Annual "Salute to Agriculture" Breakfast
Ag An $88B Industry
CAPTION: Chillicothe FFA members prepare breakfast (above) to serve during Friday's Salute to Agriculture at the Mervyn Jenkins Expo Center. The event was hosted by the Chillicothe FFA Chapter (pictured below) and the Chillicothe Area Chamber of Commerce.
Improving Missouri's regulatory climate, revitalizing rural communities with improved internet service, and increasing agriculture awareness are among top goals of the newly-appointed director of the Missouri Department of Agriculture. Chris Chinn, of Clarence, Missouri, was appointed by Missouri Gov. Eric Greitens to the top agriculture position in state government in January and was the keynote speaker at the Salute to Agriculture breakfast Friday morning at the Mervyn Jenkins Expo Center.
More than 100 people attended, in addition to FFA members who prepared and served breakfasts of sausage, eggs and pancakes. The breakfast event is held annually by the Chillicothe FFA chapter and the Chillicothe Area Chamber of Commerce and was sponsored by Woody's Automotive Group. Jeff Staton, representing Woody's, extended words of appreciation to the community members for their support and said that the company believes that it is important to give back to the community. Cole Gutshall (pictured at right - C-T Photo/Catherine Stortz Ripley), Chillicothe FFA chapter president, served as the emcee for the morning event and welcomed those in attendance. Chapter chaplain, Madelyn Warren, gave the invocation.
In her address to those gathered, Chris Chinn, director of the Missouri Department of Agriculture (pictured at left - C-T Photo / Catherine Stortz Ripley), talked about the importance of agriculture to communities as well as its impact on the state's economy. She also expressed her desire for rural communities to be a place where future generations will want to live, work and raise families. "Any change we make on our farms or our ranches or in our agri-businesses is with that goal in mind," Chinn said. "We want to make sure we can turn that family farm or small business over to them in better shape than what we received it."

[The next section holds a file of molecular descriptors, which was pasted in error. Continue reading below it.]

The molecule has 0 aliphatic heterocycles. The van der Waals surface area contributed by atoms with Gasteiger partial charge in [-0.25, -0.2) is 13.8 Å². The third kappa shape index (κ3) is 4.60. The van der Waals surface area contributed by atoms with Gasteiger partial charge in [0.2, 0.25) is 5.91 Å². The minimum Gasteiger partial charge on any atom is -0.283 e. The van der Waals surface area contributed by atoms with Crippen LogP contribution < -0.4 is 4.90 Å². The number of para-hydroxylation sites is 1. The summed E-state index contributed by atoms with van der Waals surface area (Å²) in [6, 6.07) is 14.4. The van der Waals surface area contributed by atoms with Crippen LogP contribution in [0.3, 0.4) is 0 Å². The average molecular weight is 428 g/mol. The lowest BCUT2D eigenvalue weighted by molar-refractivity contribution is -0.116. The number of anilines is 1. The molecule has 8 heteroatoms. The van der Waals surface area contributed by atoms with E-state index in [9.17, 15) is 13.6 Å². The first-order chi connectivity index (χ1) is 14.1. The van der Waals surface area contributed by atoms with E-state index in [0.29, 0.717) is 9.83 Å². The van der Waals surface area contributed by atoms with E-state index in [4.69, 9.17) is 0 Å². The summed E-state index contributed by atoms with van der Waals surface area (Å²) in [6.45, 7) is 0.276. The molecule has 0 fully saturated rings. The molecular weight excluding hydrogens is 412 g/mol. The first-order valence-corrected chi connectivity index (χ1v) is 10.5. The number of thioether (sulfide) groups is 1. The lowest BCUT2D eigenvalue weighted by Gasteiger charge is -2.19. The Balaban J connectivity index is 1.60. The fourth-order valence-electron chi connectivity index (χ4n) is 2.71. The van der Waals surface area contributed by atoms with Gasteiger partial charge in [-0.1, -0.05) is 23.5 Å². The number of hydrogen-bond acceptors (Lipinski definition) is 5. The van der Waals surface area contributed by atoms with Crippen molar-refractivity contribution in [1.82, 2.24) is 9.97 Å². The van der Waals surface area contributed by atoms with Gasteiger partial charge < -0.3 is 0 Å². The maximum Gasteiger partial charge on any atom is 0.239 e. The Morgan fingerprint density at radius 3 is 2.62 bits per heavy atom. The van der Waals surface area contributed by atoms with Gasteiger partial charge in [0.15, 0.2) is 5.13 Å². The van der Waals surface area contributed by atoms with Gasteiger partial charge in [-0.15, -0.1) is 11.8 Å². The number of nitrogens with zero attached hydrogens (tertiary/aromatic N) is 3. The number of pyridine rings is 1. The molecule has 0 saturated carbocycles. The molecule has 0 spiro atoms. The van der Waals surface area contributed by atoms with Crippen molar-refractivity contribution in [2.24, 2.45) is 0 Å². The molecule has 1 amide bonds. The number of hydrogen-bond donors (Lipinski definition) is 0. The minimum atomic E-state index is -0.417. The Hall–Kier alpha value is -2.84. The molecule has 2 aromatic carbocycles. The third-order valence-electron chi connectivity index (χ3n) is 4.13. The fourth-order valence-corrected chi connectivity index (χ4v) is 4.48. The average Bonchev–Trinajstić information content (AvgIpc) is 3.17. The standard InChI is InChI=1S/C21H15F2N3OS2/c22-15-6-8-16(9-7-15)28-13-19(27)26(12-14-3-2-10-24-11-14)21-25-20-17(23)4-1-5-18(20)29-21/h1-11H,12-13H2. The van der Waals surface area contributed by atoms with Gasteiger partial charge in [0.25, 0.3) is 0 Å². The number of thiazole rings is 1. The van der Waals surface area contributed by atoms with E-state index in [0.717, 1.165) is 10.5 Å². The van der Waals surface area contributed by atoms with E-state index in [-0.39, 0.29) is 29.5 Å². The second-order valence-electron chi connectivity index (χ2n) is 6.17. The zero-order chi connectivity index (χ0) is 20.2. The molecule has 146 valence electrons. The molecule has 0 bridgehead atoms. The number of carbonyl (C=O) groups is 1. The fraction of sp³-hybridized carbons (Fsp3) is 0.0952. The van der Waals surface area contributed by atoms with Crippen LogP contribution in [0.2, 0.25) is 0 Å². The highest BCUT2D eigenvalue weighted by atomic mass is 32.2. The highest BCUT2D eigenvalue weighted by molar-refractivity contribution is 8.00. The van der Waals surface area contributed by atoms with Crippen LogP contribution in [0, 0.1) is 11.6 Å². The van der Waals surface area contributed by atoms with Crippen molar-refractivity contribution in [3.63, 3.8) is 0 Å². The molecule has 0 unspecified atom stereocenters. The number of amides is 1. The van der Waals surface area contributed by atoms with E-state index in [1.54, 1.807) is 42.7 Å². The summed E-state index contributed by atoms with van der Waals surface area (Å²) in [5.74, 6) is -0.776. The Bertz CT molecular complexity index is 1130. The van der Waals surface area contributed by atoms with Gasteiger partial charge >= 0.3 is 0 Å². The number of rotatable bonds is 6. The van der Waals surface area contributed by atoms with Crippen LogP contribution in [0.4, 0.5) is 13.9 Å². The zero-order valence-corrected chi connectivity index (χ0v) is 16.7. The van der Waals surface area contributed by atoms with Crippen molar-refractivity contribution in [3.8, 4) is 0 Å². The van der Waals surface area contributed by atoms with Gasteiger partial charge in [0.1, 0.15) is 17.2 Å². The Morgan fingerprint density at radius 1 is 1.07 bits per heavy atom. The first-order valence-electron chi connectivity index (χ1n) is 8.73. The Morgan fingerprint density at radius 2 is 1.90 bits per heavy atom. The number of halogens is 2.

During one of her first meetings with then Governor-elect Greitens, Chinn stated that rural Missourians need the ability to bring their children back home to the farm and ranch. She said that many of the existing rules and regulations are stifling. "There needs to be an easier process for farming," she said, adding that the rules and regulations that aren't needed should be eliminated. She said the governor has issued a Rules and Regulations review that must be completed by May 2018.